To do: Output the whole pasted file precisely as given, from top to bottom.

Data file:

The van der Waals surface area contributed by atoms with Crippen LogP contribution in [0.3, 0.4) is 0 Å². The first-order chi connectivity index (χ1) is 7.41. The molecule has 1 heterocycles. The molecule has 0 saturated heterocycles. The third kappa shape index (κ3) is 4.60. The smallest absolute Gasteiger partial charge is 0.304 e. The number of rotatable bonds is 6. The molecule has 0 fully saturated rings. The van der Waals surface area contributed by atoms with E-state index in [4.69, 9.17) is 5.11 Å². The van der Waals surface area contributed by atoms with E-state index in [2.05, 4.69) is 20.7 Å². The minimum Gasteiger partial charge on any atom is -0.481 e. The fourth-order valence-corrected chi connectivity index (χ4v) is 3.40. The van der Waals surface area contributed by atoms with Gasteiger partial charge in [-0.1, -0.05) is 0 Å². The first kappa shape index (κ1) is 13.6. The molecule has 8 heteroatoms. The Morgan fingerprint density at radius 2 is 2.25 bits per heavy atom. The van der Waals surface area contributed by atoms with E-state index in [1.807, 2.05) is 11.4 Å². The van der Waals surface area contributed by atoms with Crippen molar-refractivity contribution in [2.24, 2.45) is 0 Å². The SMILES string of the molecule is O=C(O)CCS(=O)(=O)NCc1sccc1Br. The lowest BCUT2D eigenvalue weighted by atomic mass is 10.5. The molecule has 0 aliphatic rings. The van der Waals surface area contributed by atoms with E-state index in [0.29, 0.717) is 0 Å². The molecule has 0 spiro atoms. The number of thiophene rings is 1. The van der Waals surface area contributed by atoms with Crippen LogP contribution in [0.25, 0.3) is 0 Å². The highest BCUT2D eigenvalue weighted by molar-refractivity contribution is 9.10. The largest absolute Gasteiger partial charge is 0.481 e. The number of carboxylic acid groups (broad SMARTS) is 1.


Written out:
The van der Waals surface area contributed by atoms with Crippen LogP contribution in [0.3, 0.4) is 0 Å². The first-order chi connectivity index (χ1) is 7.41. The molecule has 1 heterocycles. The molecule has 0 saturated heterocycles. The third kappa shape index (κ3) is 4.60. The smallest absolute Gasteiger partial charge is 0.304 e. The number of rotatable bonds is 6. The molecule has 0 fully saturated rings. The van der Waals surface area contributed by atoms with E-state index in [4.69, 9.17) is 5.11 Å². The van der Waals surface area contributed by atoms with E-state index in [2.05, 4.69) is 20.7 Å². The minimum Gasteiger partial charge on any atom is -0.481 e. The fourth-order valence-corrected chi connectivity index (χ4v) is 3.40. The van der Waals surface area contributed by atoms with Gasteiger partial charge in [-0.1, -0.05) is 0 Å². The first kappa shape index (κ1) is 13.6. The molecule has 8 heteroatoms. The Morgan fingerprint density at radius 2 is 2.25 bits per heavy atom. The van der Waals surface area contributed by atoms with E-state index in [1.807, 2.05) is 11.4 Å². The van der Waals surface area contributed by atoms with Crippen molar-refractivity contribution in [2.24, 2.45) is 0 Å². The SMILES string of the molecule is O=C(O)CCS(=O)(=O)NCc1sccc1Br. The lowest BCUT2D eigenvalue weighted by atomic mass is 10.5. The molecule has 0 aliphatic rings. The van der Waals surface area contributed by atoms with E-state index in [0.29, 0.717) is 0 Å². The molecule has 0 spiro atoms. The number of thiophene rings is 1. The van der Waals surface area contributed by atoms with Crippen LogP contribution in [0.25, 0.3) is 0 Å². The highest BCUT2D eigenvalue weighted by molar-refractivity contribution is 9.10. The largest absolute Gasteiger partial charge is 0.481 e. The number of carboxylic acid groups (broad SMARTS) is 1.